Low voltages today mean few have experienced the odd tingle associated with that era, & hence many newbies indeed may have no "feeling" for the mains. For that matter few youngsters have experienced the corporal punishment,steam scalds or hand cranking an engine.

Although mains devices are now much safer (thanks to RCDs & superior insulation etc),global variations & legal issues certainly are a modern factor. NZ & Australia have similar wiring standards (230V 50Hz) & hardware, but several Australian states have strict limitations about just what can be done by the non certified. I recall Queensland is especially strict, leading to faulty appliances being thrown out because owners are prohibited from fixing them. This tragically may mean such rescued gear could cause injury to some later tinkerer... We're relatively liberal in NZ, yet electrocutions here are rare. There are more deaths & injuries caused by ladder falls - or probably TransTasman sports matches !

A useful modern approach to the issue (& one I always use with directly mains powered student projects) is to insist on RCD (Residual Current Device) usage. These cover your liability & are cheap enough (~US$20). Furthermore they may alert to mains wiring blunders. Alternatively specify that mains circuitry must be energised by mains plug pack/wall wart,or perhaps an ex PC power supply. Stan.


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New Member
What sort of things do you want to discuss?

I try to avoid mains as much as possible, but that said, I have quite a few projects around the place that are working fine.

Ever since I found my flouro lights glowing despite the solid state relay being 'off', I have decided only to interface with mains using a good old fashioned relay. I like the ones that have wide lugs and which fit into a relay socket, as the socket then very much keeps the mains and low voltage wiring away from each other.

What I would like to see is a generic 'mains interface' box. A mains plug on one side, on a cable. A mains socket on the other side, either on a cable or on the side of the box. A relay on the inside with a 5 V coil, and some sort of standard low voltage two pin plug to power that relay.

Never open the box, it is nice and safe, and easily interfaced to a picaxe chip.

I've built such boxes myself, but I wonder if such a thing is available commercially?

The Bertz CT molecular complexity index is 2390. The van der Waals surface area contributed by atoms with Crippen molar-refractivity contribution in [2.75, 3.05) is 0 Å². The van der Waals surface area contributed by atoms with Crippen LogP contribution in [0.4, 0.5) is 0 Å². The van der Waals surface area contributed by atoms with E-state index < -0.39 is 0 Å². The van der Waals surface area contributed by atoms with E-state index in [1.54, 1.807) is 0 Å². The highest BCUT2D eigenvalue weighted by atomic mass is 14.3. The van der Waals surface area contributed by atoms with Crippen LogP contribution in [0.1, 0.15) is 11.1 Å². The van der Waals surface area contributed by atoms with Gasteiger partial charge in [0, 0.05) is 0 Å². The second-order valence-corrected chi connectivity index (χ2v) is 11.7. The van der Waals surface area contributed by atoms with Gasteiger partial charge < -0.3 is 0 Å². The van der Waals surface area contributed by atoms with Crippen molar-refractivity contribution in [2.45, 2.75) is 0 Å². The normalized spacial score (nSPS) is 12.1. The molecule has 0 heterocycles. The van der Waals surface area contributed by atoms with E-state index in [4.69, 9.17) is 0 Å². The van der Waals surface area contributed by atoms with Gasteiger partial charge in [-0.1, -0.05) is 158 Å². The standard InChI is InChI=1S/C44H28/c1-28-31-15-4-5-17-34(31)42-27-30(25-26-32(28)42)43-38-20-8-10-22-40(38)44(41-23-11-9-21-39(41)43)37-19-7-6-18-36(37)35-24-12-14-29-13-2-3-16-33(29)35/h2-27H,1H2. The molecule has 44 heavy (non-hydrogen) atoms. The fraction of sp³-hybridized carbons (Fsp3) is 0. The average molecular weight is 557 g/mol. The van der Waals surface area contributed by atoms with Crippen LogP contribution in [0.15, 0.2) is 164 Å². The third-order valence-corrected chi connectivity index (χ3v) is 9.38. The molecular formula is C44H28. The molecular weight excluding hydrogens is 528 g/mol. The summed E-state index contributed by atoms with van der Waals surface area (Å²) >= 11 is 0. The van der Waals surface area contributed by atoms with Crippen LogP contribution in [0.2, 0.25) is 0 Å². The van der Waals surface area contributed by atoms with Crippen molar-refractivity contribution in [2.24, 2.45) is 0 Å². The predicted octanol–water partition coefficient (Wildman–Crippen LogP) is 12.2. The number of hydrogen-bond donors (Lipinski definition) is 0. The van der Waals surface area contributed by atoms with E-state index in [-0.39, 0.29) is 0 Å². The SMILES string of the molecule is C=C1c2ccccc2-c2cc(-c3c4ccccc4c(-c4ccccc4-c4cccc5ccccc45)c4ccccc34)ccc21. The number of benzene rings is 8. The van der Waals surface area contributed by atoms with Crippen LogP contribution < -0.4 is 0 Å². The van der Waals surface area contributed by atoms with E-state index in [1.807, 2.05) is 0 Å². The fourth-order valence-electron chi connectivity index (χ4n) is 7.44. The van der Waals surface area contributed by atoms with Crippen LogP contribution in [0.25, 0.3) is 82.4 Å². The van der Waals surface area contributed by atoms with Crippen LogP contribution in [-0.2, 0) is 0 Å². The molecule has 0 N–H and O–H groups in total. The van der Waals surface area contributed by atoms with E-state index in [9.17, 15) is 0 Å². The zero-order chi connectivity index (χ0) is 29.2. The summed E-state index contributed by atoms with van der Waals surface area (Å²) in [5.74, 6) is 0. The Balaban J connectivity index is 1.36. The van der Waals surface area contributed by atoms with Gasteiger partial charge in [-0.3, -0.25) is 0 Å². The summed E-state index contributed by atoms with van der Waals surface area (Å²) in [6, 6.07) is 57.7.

Michael 2727

Senior Member
Dr Ac your Flouro was probably running off capacitor leakage through the snubber circuit.
Get a data sheet on one of the many Fairchild Optoisolators e.g. MOC3XXX series they
usually include a full SSR application circuit. Other Mfgrs may have similar data sheets.

(L) ----[/\/\/\/\]-------||------- (N)
39R 0.01uF


I'm pleased you have discovered that semi switches leak , DrAc :)
Most novices think that triacs (and similar) are perfect on-offs.

What is the purpose of the relay in your box?

Is there nothing similar on the Market? You Aussies are nearer to Cheapsville. Surely there's some dreaded box bursting from a sweat shop somewhere over there?

I'd like to see something smarter for a few extra pennies.
A simple op-amp circuit (or PICAXE) could allow an adjustable trip.

People shouldn't kid themselves they can do it commercially as they couldn't afford the testing/Approvals/maufacture required.

I'd better stop there. Apparently I shouldn't be discussing such things here as it might encourage novices to try it.
I'll have to discuss it on a 'Grown Up' Forum (which I can delude myself that youngsters don't read). ;)


New Member
Thanks michael2727 - that probably was the problem. I've gone for relays ever since.

Re Dippy - the purpose would be to be able to control mains voltages without having to worry about ever touching mains wires.

Re Is there nothing similar on the Market? You Aussies are nearer to Cheapsville.

Tehe, we are nearer than you think. In fact, we just dug up all of Australia and sold it. We are heading north in a big boat as we speak. Possibly explains bizarre things like the global financial crisis not affecting Australia, and our currency being worth 0.99624 US dollars. It was 0.47 when I was a kid. I can see, to quote Monty Python, that my sunburnt spendorous Aussie dollar will also buy 62 pence, and that was 33 pence when I was in short pants.

I thought of another solution. It involves going to a website starting with e, (hope that is ok), but for $18 and if you live in the USA, you can buy a wireless remote mains controller. http://shop.ebay.com/?_from=R40&_trksid=p3907.m570.l1313&_nkw=wireless+mains+switch&_sacat=See-All-Categories